Thursday, July 24, 2014
Katherine Heigl is at it again
I get the question all the time: What do executive producers do? In theory they set the creative direction of the series, oversee the writing, cast the show, hire the director and crew, supervise editing and post production, deal with the network, studio, media, and generally put out fires. It's a hundred hour a week job. Maybe more.
As an executive producer, what will Nancy Heigl do? When asked this at a TV critics panel recently, her daughter Katherine said, “She bakes us cookies.” When a critic suggested Nancy only got the position because she's Katherine's mother she answered: “I am her mother for sure, so, of course I care about her, but I am just learning about exec producing, and am learning from those who really know….I’m a newcomer to it.”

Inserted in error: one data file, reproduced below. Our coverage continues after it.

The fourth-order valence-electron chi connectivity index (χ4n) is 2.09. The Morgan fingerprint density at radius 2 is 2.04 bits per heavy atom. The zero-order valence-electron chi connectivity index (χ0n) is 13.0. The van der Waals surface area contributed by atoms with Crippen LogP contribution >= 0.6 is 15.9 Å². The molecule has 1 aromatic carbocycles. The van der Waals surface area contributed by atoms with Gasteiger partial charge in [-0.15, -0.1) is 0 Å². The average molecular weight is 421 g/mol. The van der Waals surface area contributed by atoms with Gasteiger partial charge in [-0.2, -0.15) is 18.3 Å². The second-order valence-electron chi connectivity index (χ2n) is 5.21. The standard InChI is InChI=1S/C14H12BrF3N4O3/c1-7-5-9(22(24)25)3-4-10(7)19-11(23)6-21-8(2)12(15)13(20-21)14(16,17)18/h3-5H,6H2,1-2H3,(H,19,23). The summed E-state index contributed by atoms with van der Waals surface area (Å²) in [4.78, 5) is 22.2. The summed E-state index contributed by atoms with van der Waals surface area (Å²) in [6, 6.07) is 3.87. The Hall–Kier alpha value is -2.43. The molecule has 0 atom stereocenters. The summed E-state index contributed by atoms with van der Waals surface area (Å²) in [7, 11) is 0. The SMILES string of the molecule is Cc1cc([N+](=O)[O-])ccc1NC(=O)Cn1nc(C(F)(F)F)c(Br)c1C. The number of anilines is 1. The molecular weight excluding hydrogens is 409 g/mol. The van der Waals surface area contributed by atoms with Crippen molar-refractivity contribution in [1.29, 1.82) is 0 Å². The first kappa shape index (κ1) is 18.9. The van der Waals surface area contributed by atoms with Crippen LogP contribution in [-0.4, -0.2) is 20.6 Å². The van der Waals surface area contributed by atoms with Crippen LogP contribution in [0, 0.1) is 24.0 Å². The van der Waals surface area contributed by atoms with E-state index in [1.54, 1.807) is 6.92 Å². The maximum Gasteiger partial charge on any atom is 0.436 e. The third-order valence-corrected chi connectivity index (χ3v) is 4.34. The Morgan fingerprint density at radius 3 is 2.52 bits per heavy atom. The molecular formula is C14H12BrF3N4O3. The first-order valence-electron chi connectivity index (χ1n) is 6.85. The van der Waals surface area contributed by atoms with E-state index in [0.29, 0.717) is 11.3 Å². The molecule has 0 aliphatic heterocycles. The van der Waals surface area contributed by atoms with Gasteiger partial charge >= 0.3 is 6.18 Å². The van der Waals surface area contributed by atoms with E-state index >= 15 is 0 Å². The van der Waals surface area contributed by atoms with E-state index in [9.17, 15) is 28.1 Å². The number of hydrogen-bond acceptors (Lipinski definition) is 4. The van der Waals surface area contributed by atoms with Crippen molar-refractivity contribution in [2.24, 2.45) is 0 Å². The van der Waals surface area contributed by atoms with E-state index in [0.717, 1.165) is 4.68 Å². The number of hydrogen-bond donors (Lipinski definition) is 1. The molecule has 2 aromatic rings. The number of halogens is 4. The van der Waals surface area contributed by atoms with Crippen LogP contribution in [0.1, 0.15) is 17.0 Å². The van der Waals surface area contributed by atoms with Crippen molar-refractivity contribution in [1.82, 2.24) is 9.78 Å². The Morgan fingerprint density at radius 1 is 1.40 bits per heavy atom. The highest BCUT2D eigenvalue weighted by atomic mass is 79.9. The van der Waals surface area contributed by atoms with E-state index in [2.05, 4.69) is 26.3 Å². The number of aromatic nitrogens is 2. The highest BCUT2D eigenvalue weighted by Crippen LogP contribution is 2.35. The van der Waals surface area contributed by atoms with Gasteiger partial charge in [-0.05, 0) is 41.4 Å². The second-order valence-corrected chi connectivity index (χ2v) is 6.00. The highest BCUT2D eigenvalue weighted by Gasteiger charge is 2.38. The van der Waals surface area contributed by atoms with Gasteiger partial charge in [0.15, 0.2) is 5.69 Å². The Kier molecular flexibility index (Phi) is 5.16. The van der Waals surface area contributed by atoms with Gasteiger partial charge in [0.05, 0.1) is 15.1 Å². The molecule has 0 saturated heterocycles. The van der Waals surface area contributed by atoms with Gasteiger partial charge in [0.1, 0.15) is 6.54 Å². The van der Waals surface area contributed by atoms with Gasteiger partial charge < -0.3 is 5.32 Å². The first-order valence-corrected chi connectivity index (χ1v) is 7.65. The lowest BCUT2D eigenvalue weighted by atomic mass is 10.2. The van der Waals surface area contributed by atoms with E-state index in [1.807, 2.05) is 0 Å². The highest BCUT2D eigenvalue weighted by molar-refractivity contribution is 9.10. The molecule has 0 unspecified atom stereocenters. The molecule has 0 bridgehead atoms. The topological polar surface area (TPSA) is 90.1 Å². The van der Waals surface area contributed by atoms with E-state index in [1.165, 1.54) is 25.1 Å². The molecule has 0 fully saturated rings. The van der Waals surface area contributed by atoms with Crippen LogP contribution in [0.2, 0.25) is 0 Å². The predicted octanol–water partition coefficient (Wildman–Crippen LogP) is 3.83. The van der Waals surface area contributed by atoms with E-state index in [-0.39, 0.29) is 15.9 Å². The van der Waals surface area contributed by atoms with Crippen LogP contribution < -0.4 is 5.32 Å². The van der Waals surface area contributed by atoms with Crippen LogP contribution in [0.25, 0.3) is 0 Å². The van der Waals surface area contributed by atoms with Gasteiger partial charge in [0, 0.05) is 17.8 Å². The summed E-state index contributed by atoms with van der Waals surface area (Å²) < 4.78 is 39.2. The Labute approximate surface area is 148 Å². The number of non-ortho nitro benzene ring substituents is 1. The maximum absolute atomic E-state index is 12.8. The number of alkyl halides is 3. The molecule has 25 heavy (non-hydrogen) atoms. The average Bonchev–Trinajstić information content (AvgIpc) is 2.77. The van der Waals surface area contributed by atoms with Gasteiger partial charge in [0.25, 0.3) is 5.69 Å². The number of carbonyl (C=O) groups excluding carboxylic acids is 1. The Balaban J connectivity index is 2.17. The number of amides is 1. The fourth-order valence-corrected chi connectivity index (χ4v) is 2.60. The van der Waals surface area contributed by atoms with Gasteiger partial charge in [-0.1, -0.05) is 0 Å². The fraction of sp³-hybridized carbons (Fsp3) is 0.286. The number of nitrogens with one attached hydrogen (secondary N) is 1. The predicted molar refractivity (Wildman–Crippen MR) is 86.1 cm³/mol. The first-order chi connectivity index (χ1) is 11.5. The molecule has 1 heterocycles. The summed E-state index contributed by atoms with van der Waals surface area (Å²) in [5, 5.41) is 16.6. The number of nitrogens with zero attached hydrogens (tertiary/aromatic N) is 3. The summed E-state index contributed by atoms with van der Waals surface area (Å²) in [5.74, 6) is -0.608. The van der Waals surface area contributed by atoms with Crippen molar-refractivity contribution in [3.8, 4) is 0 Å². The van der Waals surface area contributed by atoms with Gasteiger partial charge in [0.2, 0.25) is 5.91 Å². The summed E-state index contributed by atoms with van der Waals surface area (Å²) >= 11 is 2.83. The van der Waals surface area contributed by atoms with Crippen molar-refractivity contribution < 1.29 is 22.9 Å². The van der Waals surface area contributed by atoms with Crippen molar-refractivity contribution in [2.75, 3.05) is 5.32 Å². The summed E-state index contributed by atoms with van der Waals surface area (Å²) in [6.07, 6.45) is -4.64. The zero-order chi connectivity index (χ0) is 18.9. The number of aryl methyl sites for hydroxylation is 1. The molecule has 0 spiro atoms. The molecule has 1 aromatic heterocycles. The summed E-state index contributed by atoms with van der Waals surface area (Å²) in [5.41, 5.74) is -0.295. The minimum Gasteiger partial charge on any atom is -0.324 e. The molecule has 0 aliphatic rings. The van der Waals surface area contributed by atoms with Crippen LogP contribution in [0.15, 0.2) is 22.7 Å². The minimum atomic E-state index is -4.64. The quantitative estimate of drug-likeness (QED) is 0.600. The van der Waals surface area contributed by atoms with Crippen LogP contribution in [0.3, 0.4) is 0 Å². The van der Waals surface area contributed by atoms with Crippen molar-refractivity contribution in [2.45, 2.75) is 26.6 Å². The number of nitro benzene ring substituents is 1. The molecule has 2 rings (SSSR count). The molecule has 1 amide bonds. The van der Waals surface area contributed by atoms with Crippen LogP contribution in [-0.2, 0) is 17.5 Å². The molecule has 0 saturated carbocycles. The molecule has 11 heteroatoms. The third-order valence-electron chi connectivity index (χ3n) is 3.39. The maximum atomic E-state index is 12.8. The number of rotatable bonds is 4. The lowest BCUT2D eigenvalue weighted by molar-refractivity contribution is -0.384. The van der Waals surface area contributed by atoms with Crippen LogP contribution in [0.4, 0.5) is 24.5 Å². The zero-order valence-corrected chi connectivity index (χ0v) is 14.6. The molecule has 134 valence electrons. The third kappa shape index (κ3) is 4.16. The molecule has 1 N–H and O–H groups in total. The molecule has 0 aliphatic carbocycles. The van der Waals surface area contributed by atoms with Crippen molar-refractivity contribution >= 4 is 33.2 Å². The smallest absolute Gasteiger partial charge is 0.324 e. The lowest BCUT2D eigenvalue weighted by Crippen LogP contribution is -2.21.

So in other words, she will do nothing. She will get a handsome salary. She will (hopefully) wrangle her daughter. She will get the network credit that many writers who have toiled for years working their way up the staff ladder never receive, and I’m sure she’ll have a nice office with a decorating budget.
Bottom line: she’ll be taking the job away from a qualified deserving professional.
But let the spin and the justification continue.
NBC Entertainment President Jennifer Salke said that Katherine and mom Nancy both pitched the pilot idea. She said she found Nancy: “incredibly smart through this process” and added: “She is someone who has strong opinions, but we found her to be nothing but additive.”
First of all, is “additive” really a word used in that context? It sounds like a joke from EPISODES. And secondly, what the fuck does all of that mean?
Let me just say in fairness that this is not an isolated incident. Stars’ managers will often attach themselves as executive producers while they too do nothing. Their big contribution was one time sending over the pilot script to their client. It’s a form of extortion, plain and simple. “If you want my client you have to pay for protection.” They’re the partner you don’t need.
But at least in Nancy Heigl's case she'll bake cookies.